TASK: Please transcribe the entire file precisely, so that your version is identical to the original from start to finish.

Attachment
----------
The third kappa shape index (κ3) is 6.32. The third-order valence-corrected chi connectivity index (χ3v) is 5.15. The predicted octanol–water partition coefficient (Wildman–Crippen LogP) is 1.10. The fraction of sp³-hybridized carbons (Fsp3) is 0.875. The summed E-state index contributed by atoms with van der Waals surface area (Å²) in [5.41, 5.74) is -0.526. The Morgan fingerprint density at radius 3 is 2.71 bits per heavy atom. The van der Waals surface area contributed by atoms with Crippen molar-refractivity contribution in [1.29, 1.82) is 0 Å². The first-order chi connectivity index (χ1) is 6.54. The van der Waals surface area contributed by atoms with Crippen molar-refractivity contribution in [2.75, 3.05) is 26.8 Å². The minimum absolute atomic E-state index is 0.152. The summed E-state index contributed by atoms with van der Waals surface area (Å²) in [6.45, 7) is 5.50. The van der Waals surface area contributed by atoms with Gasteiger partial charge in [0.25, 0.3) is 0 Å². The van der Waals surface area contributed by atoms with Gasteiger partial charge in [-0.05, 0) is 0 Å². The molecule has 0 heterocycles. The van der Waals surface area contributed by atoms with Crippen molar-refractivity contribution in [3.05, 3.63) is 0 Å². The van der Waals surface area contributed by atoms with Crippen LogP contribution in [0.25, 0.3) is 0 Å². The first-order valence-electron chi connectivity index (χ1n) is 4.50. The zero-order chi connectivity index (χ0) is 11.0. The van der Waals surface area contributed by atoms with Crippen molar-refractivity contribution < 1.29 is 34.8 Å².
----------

The third kappa shape index (κ3) is 6.32. The third-order valence-corrected chi connectivity index (χ3v) is 5.15. The predicted octanol–water partition coefficient (Wildman–Crippen LogP) is 1.10. The fraction of sp³-hybridized carbons (Fsp3) is 0.875. The summed E-state index contributed by atoms with van der Waals surface area (Å²) in [5.41, 5.74) is -0.526. The Morgan fingerprint density at radius 3 is 2.71 bits per heavy atom. The van der Waals surface area contributed by atoms with Crippen molar-refractivity contribution in [1.29, 1.82) is 0 Å². The first-order chi connectivity index (χ1) is 6.54. The van der Waals surface area contributed by atoms with Crippen molar-refractivity contribution in [2.75, 3.05) is 26.8 Å². The minimum absolute atomic E-state index is 0.152. The summed E-state index contributed by atoms with van der Waals surface area (Å²) in [6.45, 7) is 5.50. The van der Waals surface area contributed by atoms with Gasteiger partial charge in [0.25, 0.3) is 0 Å². The van der Waals surface area contributed by atoms with Gasteiger partial charge in [-0.05, 0) is 0 Å². The molecule has 0 heterocycles. The van der Waals surface area contributed by atoms with Crippen molar-refractivity contribution in [3.05, 3.63) is 0 Å². The van der Waals surface area contributed by atoms with Crippen LogP contribution in [0.25, 0.3) is 0 Å². The first-order valence-electron chi connectivity index (χ1n) is 4.50. The zero-order chi connectivity index (χ0) is 11.0. The van der Waals surface area contributed by atoms with Crippen molar-refractivity contribution < 1.29 is 34.8 Å².